Waterproof vs Water-resistant: Quickly Explained
In dictionaries, waterproof is defined as “not allowing water to go through,” while water-resistant is defined as “able to resist water to a certain degree.” Reading it side by side, the two words seem to mean almost the same thing and are almost always interchanged when used to describe water protection. However, the two words have a difference to them that can save not only yourself but also your devices from water damage.
‘Water-resistant’ items can resist water, but not entirely prevent it from damaging the device. It can withstand light rain, splashes, or a split-second run under a faucet. Water-resistance allows devices to undergo a very short exposure to water and must be immediately removed from the liquid and dried at once. Most watches fall under the category of water-resistant.
On the other hand, ‘waterproof’ items are those that can be submerged in water and remain damage-free. The thing is, while devices may tout the word ‘waterproof’ when marketed to potential buyers, no device will remain waterproof forever. Most devices aren’t entirely ‘waterproof’ as there is no actual industry to certify if a device can survive being in the water for a long time. What the tech industry has that’s closest to a waterproof certification is an IP rating.
These days, a host of electronic devices, such as smartwatches and smartphones, have IP ratings attached to them. What’s an IP rating exactly, you ask? IP stands for “International Protection” rating, or “Ingress Protection” rating. It’s used to classify degrees of protection of items against objects such as dust and water. An IP rating is usually written as “IPXX,” with the ‘XX’ standing in for digit classifications.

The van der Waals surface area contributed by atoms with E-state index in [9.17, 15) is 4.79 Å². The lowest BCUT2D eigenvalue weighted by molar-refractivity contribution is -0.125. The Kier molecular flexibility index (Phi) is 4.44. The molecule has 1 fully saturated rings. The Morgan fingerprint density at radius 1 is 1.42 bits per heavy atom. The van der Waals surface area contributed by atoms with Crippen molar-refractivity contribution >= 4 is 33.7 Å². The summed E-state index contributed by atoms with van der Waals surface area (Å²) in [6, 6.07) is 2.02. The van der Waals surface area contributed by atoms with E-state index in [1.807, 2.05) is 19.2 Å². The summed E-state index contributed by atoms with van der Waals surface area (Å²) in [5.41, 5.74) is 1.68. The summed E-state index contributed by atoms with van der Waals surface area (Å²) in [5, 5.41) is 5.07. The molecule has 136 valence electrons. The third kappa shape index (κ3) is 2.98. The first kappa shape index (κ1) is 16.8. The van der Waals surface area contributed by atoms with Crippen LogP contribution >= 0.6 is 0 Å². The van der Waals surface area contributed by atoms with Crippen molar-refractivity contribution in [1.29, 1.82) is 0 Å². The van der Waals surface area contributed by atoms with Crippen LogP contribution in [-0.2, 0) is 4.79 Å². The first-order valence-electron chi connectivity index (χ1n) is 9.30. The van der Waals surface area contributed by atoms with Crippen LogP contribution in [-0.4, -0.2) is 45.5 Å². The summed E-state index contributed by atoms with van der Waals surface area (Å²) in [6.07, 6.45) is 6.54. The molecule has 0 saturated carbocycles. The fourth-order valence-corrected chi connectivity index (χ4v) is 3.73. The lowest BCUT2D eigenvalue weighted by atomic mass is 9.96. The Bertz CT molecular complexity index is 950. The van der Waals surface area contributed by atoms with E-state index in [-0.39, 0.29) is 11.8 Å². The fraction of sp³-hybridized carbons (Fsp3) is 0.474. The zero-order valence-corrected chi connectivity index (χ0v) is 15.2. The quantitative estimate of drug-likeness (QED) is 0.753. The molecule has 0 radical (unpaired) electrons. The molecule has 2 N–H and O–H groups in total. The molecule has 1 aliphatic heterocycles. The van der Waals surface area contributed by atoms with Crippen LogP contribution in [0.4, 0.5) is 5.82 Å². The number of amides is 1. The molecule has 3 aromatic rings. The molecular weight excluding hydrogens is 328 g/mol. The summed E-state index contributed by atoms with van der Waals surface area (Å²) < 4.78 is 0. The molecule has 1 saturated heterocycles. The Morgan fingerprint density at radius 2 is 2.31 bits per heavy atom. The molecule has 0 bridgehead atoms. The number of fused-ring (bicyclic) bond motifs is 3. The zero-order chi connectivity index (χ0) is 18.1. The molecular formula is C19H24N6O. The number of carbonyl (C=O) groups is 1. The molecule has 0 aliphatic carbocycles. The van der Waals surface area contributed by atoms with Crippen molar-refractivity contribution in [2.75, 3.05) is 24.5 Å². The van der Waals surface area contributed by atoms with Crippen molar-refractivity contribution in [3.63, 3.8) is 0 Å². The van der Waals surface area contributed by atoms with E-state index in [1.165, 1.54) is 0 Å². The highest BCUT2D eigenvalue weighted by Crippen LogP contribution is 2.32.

The first digit in the rating pertains to dust protection, while the second digit pertains to water protection. The digit ratings range from 0-6 for dust protection, and 0-8 for liquid protection, with 0 being the lowest and 6/8 being the highest. For example, if a device has a rating of IP57, a device is dust-protected but not entirely prevented, and it can withstand water immersion up to 1m.
If your device has an IPX6 up to IPX8 rating, then you’re in luck as it can withstand water immersion. If you get pushed into a pool with your smartphone in hand, or if you drop your device in the sink of the toilet, the chances of it surviving is rather high. If your device has no IP rating but has the label ‘water-resistant’ attached to it, do remember to take caution when near liquids or sources of water.
We hoped that this article was able to help you distinguish water-resistant and waterproof devices. If there are other tech terms that you still find confusing, let us know in the comments!